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book of Hebrews: better from Greek, or Aramaic?
"I have heard the gospel of Matthew was written first in Arabic"
Aramaic is a sister language of Hebrew. Much if not all of Daniel was originally in Aramaic; 5+ chapters in Daniel and over 1 chapter in Ezra (plus 2 words in Genesis 31:47 and words in Jeremiah 10:11) is to this day Aramaic.
Arabic developed from Aramaic.

"but the new testament was written in koine Greek that is the overall consensus"
It's an erroneous consensus that flies in the face of the textual evidence. Yes, Peshitta Primacy is a minority opinion. Manuscript guy Daniel Wallace booted me from his blog's comments section for making pro-Aramaic arguments. The Church of the East says that its Peshitta NT books came directly from their authors in Aramaic, and they've been carefully recopying them through the years. They did a much better job of recopying through the years than what's seen in the Greek mss. transmission tradition, which has a morass of conflicting readings.

A link near the bottom of
wikipedia .org/wiki/Aramaic_original_New_Testament_theory
goes to the book
_Was the New Testament Really Written in Greek?: A Concise Compendium of the Many Internal and External Evidences of Aramaic Peshitta Primacy_
https://pdfslide .net/documents/aramaic-peshitta-primacy-2008.html

A) Special Features of the Aramaic Peshitta New Testament
B) Mistranslations/ Mistransmissions/ Missed Translations/ Additions to/ Corruptions in Greek Manuscripts, Contrasted with the Original Aramaic
C) Semitic Idioms in Greek NT Mss. .com/g/aus.religion.islam/c/bzdQCJTVhyk/m/SdGP_f82uUoJ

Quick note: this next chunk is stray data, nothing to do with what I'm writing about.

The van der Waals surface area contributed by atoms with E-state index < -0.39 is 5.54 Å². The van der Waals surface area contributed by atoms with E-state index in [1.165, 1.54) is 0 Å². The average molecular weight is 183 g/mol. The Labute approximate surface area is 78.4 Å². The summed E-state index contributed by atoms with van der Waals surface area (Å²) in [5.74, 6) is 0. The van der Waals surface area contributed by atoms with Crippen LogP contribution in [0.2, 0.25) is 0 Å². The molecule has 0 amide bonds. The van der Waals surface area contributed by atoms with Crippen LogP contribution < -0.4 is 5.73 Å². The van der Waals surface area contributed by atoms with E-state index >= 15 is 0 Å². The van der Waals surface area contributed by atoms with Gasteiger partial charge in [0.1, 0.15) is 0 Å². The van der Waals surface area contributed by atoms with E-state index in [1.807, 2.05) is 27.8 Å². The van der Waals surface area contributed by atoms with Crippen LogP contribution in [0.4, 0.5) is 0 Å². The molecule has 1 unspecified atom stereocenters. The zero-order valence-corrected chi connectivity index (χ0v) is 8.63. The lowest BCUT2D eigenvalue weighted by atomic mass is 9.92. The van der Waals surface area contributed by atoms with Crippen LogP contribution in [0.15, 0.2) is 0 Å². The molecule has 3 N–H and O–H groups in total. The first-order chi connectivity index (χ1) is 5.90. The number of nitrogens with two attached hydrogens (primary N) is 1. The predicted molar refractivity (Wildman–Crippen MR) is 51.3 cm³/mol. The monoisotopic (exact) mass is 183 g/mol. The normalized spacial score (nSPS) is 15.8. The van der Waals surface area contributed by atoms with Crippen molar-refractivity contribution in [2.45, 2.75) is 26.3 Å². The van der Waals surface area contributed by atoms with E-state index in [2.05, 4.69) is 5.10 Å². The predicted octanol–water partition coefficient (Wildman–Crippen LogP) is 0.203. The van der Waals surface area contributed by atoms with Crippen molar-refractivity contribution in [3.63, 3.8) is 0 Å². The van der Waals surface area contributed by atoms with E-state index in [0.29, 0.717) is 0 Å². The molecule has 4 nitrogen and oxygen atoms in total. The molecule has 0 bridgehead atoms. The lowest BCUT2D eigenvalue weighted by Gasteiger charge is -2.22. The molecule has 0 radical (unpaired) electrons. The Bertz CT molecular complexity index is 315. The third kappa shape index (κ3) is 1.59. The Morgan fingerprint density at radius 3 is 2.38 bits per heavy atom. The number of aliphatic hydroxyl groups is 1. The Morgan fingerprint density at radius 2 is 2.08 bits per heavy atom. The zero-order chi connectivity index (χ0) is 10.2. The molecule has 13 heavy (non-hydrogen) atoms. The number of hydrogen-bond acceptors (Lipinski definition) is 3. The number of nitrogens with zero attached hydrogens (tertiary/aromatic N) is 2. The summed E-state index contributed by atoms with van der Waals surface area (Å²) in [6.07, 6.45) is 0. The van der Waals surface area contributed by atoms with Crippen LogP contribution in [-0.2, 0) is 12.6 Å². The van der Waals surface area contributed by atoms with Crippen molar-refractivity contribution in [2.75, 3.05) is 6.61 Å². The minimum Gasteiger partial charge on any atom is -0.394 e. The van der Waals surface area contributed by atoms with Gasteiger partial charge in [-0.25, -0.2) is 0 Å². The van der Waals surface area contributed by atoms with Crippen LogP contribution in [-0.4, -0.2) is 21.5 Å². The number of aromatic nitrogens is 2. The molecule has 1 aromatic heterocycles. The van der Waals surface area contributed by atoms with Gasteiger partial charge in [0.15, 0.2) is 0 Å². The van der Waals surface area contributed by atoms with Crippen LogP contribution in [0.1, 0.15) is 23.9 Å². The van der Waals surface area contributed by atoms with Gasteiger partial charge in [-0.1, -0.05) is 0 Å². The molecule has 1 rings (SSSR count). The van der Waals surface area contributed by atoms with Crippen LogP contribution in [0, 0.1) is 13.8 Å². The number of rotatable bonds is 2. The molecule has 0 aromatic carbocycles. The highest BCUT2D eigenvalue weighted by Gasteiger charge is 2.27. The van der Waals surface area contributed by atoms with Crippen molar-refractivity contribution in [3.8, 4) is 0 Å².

Luke 23:56 explicitly says the women rested on the Sabbath:
Luke 23:56 (YLT) and having turned back, they made ready spices and ointments, and on the sabbath, indeed, they rested, according to the command.

Mark 16:1-3 explicitly says the foray to anoint occurred _after_ the Sabbath, i.e. after the day of rest. The Greek mss.'s "sabbaths" in verse 2 can't mean Sabbath, because verse 1 says the Sabbath was over:
Mark 16 (YLT), biblehub
1 And the sabbath having past, Mary the Magdalene, and Mary of James, and Salome, bought spices, that having come, they may anoint him, 2 and early in the morning of the first of the sabbaths, they come unto the sepulchre, at the rising of the sun, 3 and they said among themselves, 'Who shall roll away for us the stone out of the door of the sepulchre?'
By the way, the Greek Mk 16:2 has a mistranslation of the original Aramaic.
_Our Translated Gospels: Some of the Evidence_ (1936), 172pp. by Charles Cutler Torrey. On 70-73:
Exhibit XIII. The Redundant "and."
A. Mk. 16:2-4 And very early on the first day of the week they came to the tomb. When the sun had risen, and they were saying among themselves, Who will roll for us the stone from the entrance of the tomb? [_and_] they looked, and saw that the stone was rolled back; and it was very great.